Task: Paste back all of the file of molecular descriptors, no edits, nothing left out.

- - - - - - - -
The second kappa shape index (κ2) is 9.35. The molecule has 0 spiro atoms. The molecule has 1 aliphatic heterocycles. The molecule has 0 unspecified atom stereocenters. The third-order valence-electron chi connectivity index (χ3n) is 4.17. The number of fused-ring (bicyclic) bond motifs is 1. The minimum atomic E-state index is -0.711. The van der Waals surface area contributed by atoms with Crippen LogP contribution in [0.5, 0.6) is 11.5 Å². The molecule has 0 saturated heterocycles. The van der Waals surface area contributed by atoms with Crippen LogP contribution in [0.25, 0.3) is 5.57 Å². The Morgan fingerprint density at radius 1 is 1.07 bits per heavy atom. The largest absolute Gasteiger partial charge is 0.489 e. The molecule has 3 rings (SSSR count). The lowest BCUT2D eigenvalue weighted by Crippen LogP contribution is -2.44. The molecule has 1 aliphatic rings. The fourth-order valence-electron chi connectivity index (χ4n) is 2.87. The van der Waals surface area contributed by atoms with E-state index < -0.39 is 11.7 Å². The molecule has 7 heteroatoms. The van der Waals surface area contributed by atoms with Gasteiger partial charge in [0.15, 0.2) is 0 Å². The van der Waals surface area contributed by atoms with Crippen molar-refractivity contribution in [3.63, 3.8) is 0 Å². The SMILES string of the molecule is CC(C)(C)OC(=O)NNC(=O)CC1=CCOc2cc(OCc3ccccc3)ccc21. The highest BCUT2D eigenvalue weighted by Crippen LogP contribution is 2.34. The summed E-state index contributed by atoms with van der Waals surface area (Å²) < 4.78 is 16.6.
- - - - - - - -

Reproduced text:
The second kappa shape index (κ2) is 9.35. The molecule has 0 spiro atoms. The molecule has 1 aliphatic heterocycles. The molecule has 0 unspecified atom stereocenters. The third-order valence-electron chi connectivity index (χ3n) is 4.17. The number of fused-ring (bicyclic) bond motifs is 1. The minimum atomic E-state index is -0.711. The van der Waals surface area contributed by atoms with Crippen LogP contribution in [0.5, 0.6) is 11.5 Å². The molecule has 0 saturated heterocycles. The van der Waals surface area contributed by atoms with Crippen LogP contribution in [0.25, 0.3) is 5.57 Å². The Morgan fingerprint density at radius 1 is 1.07 bits per heavy atom. The largest absolute Gasteiger partial charge is 0.489 e. The molecule has 3 rings (SSSR count). The lowest BCUT2D eigenvalue weighted by Crippen LogP contribution is -2.44. The molecule has 1 aliphatic rings. The fourth-order valence-electron chi connectivity index (χ4n) is 2.87. The van der Waals surface area contributed by atoms with E-state index < -0.39 is 11.7 Å². The molecule has 7 heteroatoms. The van der Waals surface area contributed by atoms with Gasteiger partial charge in [0.15, 0.2) is 0 Å². The van der Waals surface area contributed by atoms with Crippen molar-refractivity contribution in [3.63, 3.8) is 0 Å². The SMILES string of the molecule is CC(C)(C)OC(=O)NNC(=O)CC1=CCOc2cc(OCc3ccccc3)ccc21. The highest BCUT2D eigenvalue weighted by Crippen LogP contribution is 2.34. The summed E-state index contributed by atoms with van der Waals surface area (Å²) < 4.78 is 16.6.